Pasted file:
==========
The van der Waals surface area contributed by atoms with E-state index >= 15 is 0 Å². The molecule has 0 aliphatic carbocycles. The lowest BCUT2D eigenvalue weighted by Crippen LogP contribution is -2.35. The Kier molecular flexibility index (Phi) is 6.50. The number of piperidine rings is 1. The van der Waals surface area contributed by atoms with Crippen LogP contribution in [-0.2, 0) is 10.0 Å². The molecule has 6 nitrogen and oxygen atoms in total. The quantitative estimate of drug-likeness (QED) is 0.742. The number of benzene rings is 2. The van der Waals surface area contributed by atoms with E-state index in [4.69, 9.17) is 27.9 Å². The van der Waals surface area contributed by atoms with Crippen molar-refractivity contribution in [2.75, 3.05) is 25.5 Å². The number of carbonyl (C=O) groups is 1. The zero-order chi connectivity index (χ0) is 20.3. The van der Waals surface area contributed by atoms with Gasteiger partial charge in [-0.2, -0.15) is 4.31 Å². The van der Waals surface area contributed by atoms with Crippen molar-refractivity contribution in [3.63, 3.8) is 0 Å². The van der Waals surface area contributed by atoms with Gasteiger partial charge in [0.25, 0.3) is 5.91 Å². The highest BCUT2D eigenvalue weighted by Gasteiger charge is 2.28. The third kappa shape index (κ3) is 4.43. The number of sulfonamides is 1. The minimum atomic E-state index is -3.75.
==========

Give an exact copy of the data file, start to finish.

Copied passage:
The van der Waals surface area contributed by atoms with E-state index >= 15 is 0 Å². The molecule has 0 aliphatic carbocycles. The lowest BCUT2D eigenvalue weighted by Crippen LogP contribution is -2.35. The Kier molecular flexibility index (Phi) is 6.50. The number of piperidine rings is 1. The van der Waals surface area contributed by atoms with Crippen LogP contribution in [-0.2, 0) is 10.0 Å². The molecule has 6 nitrogen and oxygen atoms in total. The quantitative estimate of drug-likeness (QED) is 0.742. The number of benzene rings is 2. The van der Waals surface area contributed by atoms with E-state index in [4.69, 9.17) is 27.9 Å². The van der Waals surface area contributed by atoms with Crippen molar-refractivity contribution in [2.75, 3.05) is 25.5 Å². The number of carbonyl (C=O) groups is 1. The zero-order chi connectivity index (χ0) is 20.3. The van der Waals surface area contributed by atoms with Gasteiger partial charge in [-0.2, -0.15) is 4.31 Å². The van der Waals surface area contributed by atoms with Crippen molar-refractivity contribution in [3.63, 3.8) is 0 Å². The van der Waals surface area contributed by atoms with Gasteiger partial charge in [0.25, 0.3) is 5.91 Å². The highest BCUT2D eigenvalue weighted by Gasteiger charge is 2.28. The third kappa shape index (κ3) is 4.43. The number of sulfonamides is 1. The minimum atomic E-state index is -3.75.